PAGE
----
During a management training session last week a nursing supervisor posed a question that stumped everyone in the room. She asked, “What happens when an employee calls in sick at the end of a two week pay period because they can’t afford to buy gas to get to work?” At a regional medical center without adequate public transportation sky high gas prices have an immediate affect on employees. There were a few ideas but the conversation ended with consensus that not much could be done.
Since that day gas prices have continued to rise. Last night I drove past pumps with regular priced at more than $4.00 a gallon. Employers can take steps that go beyond commiserating about the high cost of fuel.
The first suggestions involve sharing free and easy to access information. Track the cheapest gas prices and share the information using www.gasbuddy.com.
At your work site, you can encourage car pooling. When employees are spread out identifying central locations for drivers to meet to park and ride together is more practical that creating routes with an employee picking up passengers. You can also team up with a nearby employer and create a message board to identify carpool partners.
Tax incentives are available for van pooling. Van pooling is not the same as car pooling and requires some set up coordination and cost. In eligible van pooling employees drive together in a van designated specifically for commuting. The arrangement can be paid for with up to $115 each month in pre-tax payroll dollars. Some employers subsidize this arrangement and others coordinate the effort including administration of the pre-tax payroll. CommuterChoice provides some easy to understand resources about van pooling.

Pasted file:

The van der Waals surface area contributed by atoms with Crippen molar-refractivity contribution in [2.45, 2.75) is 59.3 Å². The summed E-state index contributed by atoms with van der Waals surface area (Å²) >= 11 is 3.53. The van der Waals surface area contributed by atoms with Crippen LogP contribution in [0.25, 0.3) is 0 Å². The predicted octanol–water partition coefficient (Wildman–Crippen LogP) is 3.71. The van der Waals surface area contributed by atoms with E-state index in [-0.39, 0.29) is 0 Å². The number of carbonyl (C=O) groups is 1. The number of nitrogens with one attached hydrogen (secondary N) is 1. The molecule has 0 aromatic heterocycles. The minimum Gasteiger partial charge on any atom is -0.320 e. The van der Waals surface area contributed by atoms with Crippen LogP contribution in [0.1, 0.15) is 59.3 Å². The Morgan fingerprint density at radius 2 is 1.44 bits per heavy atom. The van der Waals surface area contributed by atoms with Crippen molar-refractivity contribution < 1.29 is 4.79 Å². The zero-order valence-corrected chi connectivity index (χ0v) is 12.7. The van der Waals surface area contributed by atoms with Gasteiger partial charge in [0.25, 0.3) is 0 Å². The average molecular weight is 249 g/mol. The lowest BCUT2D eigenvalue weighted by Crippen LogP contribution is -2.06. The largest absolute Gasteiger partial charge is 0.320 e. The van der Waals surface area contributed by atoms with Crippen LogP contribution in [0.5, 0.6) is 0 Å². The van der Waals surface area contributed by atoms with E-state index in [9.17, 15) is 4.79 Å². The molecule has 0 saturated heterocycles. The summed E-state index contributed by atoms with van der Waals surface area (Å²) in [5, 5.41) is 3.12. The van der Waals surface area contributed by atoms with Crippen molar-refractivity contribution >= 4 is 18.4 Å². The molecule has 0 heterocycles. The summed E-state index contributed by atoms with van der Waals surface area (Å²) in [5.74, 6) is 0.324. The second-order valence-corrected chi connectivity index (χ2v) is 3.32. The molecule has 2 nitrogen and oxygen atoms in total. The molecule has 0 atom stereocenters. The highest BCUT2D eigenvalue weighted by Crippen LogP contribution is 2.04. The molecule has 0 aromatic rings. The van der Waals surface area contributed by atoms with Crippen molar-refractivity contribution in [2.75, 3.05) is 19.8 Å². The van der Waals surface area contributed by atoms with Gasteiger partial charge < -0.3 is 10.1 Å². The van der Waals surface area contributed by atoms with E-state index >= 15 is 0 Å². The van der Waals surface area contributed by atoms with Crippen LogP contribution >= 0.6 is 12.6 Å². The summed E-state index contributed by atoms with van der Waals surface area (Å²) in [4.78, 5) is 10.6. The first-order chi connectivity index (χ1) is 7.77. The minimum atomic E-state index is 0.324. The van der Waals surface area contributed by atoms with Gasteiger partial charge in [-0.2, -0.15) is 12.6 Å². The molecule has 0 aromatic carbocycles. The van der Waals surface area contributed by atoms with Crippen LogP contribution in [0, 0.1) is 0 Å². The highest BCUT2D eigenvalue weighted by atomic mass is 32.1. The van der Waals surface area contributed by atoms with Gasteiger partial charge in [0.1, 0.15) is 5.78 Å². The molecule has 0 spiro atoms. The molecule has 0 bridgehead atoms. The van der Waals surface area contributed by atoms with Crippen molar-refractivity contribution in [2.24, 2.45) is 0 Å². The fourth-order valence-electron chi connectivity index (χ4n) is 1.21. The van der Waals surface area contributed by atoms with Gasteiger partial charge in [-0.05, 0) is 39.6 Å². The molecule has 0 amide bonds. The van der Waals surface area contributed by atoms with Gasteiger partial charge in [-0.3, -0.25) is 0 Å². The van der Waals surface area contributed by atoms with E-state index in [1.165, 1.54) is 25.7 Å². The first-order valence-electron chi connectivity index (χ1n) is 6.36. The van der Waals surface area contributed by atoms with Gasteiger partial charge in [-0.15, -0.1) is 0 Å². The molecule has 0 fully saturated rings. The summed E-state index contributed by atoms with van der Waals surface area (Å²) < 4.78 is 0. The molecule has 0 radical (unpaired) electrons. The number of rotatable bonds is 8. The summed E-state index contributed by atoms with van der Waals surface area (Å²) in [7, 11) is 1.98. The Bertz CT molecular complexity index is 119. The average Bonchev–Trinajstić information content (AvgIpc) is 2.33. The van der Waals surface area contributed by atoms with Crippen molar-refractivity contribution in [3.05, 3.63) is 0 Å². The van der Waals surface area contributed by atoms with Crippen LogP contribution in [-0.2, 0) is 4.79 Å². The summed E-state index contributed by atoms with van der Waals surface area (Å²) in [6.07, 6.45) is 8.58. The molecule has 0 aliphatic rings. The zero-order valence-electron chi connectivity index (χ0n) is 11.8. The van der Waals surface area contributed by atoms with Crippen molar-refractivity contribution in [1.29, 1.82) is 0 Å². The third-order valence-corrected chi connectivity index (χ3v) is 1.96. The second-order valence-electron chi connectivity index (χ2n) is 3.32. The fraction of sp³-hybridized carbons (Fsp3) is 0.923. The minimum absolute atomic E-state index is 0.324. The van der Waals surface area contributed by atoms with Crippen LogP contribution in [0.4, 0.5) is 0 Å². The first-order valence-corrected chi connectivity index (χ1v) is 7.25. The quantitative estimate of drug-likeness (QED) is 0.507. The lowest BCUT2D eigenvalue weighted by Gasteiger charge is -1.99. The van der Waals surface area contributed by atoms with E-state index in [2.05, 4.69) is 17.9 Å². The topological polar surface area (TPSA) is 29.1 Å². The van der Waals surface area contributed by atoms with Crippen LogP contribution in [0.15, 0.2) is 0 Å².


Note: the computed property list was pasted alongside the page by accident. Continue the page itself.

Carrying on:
Employers have also purchased their own vans and hired drivers to pick up employees at designated locations. The additional cost for the employer is offset by the benefit to employees that helps attract and retain people who find it tough to get to work due to the cost of driving and scarcity of alternative.
Identifying and implementing creative solutions could make a difference before employee gas-tank warning lights are always on.